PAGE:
The Merritt Monorail, a dead end to reduce CT congestion: getting there

What is this fascination of people for monorails? I can’t tell you how often people suggest them as “the answer” to our state’s congested roads and rails.

“Why don’t we build a monorail in the middle of Merritt Drive?” asked an architect at a recent meeting. To my amazement, such an idea has already been studied.

As per tradition, the State Department of Transportation in the mid-1980s asked local tech giant Sikorsky if a monorail could be built and a plan was submitted. Sure, such a system could be built, they concluded, but where would you place the necessary stations and parking lots?


Since hearing about this white whale story, shared by Merritt Parkway Conservancy Executive Director Wes Haynes, I have researched tirelessly for the details of the proposal, but have been left blank. Sikorsky has no record of the plan. CDOT said, “Huh?”

Digging through the archives of the Stamford Advocate, I found articles from 1985 discussing the idea: A $700 million monorail along the Merritt Parkway median from Greenwich to Trumbull as an alternative to the developer’s idea of Bridgeport Francis D’Addario to widen the parkway to eight lanes – or double decker Interstate 95.

Motorists were questioned and the state DOT apparently spent $250,000 on a study.

The incredible research librarians at the State Library dug through their dusty files and wrote up a 1987 DOT report denouncing the idea, not just for impracticality, but also because it would compete with railroad service. existing. Heaven, no!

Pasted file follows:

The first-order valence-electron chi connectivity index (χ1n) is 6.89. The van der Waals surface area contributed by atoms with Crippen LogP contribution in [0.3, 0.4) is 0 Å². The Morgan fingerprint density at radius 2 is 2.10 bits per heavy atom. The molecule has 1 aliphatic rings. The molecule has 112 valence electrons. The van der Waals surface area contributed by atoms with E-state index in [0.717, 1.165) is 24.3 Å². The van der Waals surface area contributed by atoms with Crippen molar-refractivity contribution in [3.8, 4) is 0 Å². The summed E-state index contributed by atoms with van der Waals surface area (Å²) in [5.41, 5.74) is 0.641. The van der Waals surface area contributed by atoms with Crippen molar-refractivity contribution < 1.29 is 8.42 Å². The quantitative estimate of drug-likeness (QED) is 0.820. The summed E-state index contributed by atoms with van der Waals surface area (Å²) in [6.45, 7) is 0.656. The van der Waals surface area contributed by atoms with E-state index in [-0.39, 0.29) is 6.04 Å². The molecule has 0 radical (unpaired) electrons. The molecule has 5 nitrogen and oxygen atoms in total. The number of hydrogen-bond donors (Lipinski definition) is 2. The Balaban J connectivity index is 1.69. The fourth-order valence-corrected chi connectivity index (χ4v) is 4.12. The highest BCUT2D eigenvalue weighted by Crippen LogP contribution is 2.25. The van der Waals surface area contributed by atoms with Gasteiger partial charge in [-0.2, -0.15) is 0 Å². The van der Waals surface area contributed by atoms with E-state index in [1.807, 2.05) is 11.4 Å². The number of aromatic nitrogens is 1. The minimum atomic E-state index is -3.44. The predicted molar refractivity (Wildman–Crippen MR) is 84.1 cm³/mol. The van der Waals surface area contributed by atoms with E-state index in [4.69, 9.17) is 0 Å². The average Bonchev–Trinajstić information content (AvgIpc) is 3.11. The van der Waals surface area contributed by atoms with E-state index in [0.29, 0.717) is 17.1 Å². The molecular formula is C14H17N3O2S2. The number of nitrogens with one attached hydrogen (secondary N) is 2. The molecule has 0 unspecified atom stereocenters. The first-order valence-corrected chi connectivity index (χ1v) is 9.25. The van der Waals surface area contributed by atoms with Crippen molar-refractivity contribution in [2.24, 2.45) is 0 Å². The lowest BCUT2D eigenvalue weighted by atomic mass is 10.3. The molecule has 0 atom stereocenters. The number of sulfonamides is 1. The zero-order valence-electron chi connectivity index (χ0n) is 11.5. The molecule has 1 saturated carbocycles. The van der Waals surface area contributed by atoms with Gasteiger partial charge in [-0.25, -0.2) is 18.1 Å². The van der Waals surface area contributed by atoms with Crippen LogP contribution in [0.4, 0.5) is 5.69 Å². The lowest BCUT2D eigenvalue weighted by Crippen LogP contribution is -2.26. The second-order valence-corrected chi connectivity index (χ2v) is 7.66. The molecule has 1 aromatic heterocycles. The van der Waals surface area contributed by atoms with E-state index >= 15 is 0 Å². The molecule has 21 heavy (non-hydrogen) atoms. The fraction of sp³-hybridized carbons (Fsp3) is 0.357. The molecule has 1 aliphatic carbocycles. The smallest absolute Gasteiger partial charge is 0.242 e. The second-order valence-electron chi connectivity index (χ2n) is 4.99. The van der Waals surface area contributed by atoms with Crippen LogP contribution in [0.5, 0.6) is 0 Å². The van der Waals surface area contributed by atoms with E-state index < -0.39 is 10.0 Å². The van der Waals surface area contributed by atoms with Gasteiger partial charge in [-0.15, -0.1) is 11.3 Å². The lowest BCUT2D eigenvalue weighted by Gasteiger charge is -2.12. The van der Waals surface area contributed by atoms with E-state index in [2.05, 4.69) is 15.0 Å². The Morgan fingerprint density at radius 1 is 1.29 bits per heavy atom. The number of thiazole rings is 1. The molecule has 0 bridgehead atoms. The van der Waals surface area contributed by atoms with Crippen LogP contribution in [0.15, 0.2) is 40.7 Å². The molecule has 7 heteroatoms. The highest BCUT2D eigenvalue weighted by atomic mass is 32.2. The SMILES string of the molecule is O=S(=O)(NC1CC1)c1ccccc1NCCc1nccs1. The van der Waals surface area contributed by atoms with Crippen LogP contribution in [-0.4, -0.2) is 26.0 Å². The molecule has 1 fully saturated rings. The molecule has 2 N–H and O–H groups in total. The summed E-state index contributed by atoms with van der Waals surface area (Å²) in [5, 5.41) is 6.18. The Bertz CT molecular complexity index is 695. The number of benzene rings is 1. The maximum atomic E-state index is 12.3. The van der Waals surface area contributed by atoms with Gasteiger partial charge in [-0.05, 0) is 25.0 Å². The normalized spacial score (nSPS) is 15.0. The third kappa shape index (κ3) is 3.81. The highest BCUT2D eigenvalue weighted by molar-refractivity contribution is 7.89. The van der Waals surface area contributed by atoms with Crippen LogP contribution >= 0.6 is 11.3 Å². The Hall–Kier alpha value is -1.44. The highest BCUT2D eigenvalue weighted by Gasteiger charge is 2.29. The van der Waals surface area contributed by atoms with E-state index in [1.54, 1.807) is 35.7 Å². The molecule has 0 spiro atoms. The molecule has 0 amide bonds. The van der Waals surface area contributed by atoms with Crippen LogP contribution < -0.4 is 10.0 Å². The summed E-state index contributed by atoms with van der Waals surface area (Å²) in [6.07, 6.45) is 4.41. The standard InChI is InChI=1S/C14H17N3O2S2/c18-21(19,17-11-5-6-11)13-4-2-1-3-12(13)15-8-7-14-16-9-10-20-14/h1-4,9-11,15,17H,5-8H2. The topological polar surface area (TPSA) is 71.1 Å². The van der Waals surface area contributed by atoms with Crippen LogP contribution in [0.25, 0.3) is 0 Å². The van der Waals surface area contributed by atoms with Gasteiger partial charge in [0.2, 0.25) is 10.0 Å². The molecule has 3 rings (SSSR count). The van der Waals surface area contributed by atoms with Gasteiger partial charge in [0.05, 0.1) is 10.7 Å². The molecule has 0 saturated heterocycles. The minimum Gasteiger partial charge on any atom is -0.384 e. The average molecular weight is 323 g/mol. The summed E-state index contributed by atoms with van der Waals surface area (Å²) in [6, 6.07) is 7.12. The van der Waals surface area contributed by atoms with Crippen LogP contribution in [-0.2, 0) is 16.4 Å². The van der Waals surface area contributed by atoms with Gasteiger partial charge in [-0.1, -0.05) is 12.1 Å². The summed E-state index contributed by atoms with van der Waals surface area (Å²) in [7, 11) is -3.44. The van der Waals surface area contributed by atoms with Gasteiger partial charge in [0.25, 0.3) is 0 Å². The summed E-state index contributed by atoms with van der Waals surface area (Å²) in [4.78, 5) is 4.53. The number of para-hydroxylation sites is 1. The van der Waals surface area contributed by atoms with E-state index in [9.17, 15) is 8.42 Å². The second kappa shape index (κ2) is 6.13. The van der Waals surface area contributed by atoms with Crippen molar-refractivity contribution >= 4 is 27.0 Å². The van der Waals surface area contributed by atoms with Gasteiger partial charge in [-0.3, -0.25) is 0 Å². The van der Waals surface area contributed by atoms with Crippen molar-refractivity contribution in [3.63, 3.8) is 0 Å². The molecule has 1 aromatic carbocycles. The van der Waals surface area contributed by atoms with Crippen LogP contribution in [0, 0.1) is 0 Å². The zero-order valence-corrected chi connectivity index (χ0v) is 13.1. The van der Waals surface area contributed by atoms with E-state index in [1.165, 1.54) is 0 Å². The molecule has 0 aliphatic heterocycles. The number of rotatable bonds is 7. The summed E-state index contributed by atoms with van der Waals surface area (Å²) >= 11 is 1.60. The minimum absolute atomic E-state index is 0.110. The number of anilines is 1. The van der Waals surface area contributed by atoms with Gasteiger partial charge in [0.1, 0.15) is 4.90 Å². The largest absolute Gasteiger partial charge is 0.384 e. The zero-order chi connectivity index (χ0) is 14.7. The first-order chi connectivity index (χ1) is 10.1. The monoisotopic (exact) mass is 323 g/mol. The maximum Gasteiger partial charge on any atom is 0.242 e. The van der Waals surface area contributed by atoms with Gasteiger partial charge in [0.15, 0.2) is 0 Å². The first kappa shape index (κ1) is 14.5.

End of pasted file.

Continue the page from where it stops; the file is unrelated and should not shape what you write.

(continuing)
But again, why this obsession with monorails? I think people spend too much time at Disney World.

In 1998, a monorail was already proposed for Hartford, connecting downtown to Rentschler Field in East Hartford. It was only going to cost $33 million and would have been paid for with federal funds.

It never happened. The idea was revived in 2006 when the Adriaen’s Landing convention complex opened, but again, nothing.

A “People Mover” pseudo-monorail system was built at Hartford Bradley Airport in 1976 connecting the remote car park to the main terminal, all seven-tenths of a mile apart. The fixed guidance system, with cars designed by Ford Motor Co., cost $4 million but was never launched because the annual operating cost of $250,000 was deemed impractical. It was dismantled in 1984, but you can still see one of the original cars at the Connecticut Trolley Museum in East Windsor.

Whatever your fantasies are about space-age monorail travel, let me dispel your dreams with a few facts.

Monorails are not fast. The Disney Monorail, built by a Japanese company, has a top speed of 55 mph but usually only averages 40 mph. Even on a bad day, Metro-North can do better. The 3.9 mile Las Vegas Monorail travels around 80 km/h to transport players from casino to casino.

Monorails are expensive. The Vegas system, opened in 2004, cost $654 million. This is why existing monorails like Disney’s have never been extended.

Monorails are not maglevs – magnetic levitation trains. Don’t confuse single-track monorails on tires with the magnetic levitation technology used in Shanghai and tested for passenger trains in Japan. The Shanghai maglev can travel over 250 mph, and Japanese test trains have reached 374 mph.

No, monorails are not in Connecticut’s future and are not the answer to our woes.

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